FARM Weekly journalist Bree Swift visited the Minister for Regional Development, Agriculture, Food and Ports Alannah MacTiernan at Dumas House recently and asked her about her life before politics, how her cancer diagnosis has affected her view on life and what motivates and drives her in her career.
First elected as a councillor of the City of Perth in 1988 and having held various local, State and Federal government positions since, Ms MacTiernan doesn't seem to let anything hold her back, continually making her contribution to help shape the direction of the community.
Question: You were first elected into the Western Australian Legislative Council in 1993. What inspired you to enter into politics?
Answer: I've always been interested in politics since I was a kid.
My view is that in a democracy you couldn't just complain about things, you have a responsibility to be involved and I've had that view from quite a young age and was engaged in the issues of the day.
I used to have debates about the ALP split with my best mate in primary school and whether (former Federal Labor Party leader) Arthur Calwell was right or wrong.
I've always had the generalised view that society could be better and you can't just leave that up to someone else - you have to make your contribution to that process.
I got involved in a whole range of different activities when I was still in school - I was a school rep on a school student Aboriginal advancement initiative, I was active in the antiwar Vietnam moratorium and eventually ended up joining the ALP when I moved to WA.
Q: What prompted the move to WA from Victoria?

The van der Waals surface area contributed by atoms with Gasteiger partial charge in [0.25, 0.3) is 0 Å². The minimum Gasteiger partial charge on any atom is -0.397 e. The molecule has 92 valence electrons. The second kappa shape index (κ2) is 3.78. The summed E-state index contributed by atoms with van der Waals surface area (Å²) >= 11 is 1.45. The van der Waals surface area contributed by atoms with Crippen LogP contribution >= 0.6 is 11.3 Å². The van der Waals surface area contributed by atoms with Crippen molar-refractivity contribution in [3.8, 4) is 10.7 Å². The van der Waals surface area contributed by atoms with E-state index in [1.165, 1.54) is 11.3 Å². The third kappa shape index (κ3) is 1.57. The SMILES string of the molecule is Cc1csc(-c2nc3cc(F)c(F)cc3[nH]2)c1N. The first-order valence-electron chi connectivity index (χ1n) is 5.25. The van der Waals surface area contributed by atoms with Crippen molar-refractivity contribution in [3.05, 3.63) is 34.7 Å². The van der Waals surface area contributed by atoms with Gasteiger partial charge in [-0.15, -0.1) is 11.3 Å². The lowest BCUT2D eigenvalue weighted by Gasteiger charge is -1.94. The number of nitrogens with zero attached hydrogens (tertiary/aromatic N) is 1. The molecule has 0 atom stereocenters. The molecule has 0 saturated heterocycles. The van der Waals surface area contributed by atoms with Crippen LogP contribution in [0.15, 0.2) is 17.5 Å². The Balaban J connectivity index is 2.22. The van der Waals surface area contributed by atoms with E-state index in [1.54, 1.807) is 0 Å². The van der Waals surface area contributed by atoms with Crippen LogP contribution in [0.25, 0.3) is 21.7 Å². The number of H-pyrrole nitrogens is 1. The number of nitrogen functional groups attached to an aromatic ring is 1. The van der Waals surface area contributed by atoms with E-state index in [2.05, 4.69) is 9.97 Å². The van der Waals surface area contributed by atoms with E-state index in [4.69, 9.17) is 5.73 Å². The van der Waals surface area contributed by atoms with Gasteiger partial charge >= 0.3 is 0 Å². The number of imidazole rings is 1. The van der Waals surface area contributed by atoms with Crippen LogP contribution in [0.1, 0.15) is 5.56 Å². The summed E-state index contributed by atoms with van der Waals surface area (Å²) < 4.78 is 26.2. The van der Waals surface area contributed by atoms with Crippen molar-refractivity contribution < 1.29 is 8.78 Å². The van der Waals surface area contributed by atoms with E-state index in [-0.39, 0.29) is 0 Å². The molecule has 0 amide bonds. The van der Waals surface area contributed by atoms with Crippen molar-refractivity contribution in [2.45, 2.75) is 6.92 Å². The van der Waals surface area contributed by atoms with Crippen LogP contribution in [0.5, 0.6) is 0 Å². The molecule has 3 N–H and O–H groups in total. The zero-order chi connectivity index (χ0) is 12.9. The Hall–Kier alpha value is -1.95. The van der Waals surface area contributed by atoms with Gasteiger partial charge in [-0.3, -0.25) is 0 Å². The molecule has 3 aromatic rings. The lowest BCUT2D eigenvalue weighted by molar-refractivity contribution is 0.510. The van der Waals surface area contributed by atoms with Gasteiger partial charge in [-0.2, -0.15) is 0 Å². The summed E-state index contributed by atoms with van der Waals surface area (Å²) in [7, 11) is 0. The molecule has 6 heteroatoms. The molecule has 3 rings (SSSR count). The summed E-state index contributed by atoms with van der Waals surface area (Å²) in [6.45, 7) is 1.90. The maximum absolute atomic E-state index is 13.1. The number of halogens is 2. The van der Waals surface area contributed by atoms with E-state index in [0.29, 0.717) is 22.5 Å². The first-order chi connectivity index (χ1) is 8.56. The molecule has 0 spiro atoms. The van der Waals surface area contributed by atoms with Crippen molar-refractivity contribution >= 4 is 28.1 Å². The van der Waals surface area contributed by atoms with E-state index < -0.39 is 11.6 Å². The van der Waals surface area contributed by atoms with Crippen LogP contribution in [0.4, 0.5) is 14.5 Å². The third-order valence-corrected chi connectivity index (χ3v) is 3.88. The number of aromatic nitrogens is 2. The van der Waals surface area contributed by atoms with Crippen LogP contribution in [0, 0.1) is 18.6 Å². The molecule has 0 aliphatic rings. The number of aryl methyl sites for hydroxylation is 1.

A: I was given a one-way ticket by my family because my brother had set up an agricultural research company over here, so I came over to work with him.
It was just at the cusp of when the private sector was starting to get involved in providing agricultural advice and he had an ag science degree and was importing a lot of what was considered as cutting edge equipment, particularly from Germany and Denmark.
So it was an agricultural start to my time in WA.
Q: During your time in politics, which debate or issue have you felt most passionate about?
A: The Voluntary Assisted Dying bill was one.
To me, giving people the right to determine when they believe it is appropriate for them to die was incredibly important.
It liberates people by giving them the opportunity to make decisions about their own life and end pointless pain and suffering.
Q: What achievement are you most proud of since becoming the Minister for Regional Development; Agriculture and Food?
A: It's not something that you can go and cut a ribbon for, but it is reinstating the belief in the department that it can do R&D and there is a place for it in the delivery of a modern agricultural system.
It's been a lot of work and it's very hard to fight for money, so we haven't miraculously cured the decline that has gone on for the past two decades, but I think we have made a positive contribution by making it clear that it is important to have long-term research, scientists and agronomists that work with our industry.
You can't do it all on short-term contracts either - you need people that make it their career.
We will continue to build and maintain that capability that has been absolutely essential to assisting our farmers survive and thrive as our climate dries and our soils become more challenged.
Q: You rose to prominence as a senior minister in both the Gallop and Carpenter State governments before resigning in 2010 to shift to Federal politics. What prompted this shift?
A: We had gone into opposition at a State level and I was asked if I would go and fight for a Federal seat and I thought it was an opportunity that I was probably best placed to win.
I did 10 years in total in opposition - eight years before we got elected - and it's very good training.
It's important to understand that people in opposition do make a contribution, but it is when you're in government that you really get that opportunity to make a really positive contribution.
Q: What were the challenges of being a Federal politician working mainly in Canberra, but being from WA?
A: There were a lot of substantial issues.
The travel was hard.
I didn't necessarily think that we were going to win government in 2016 and at that point I would have done 13 years of life in opposition, so I wasn't interested in doing that.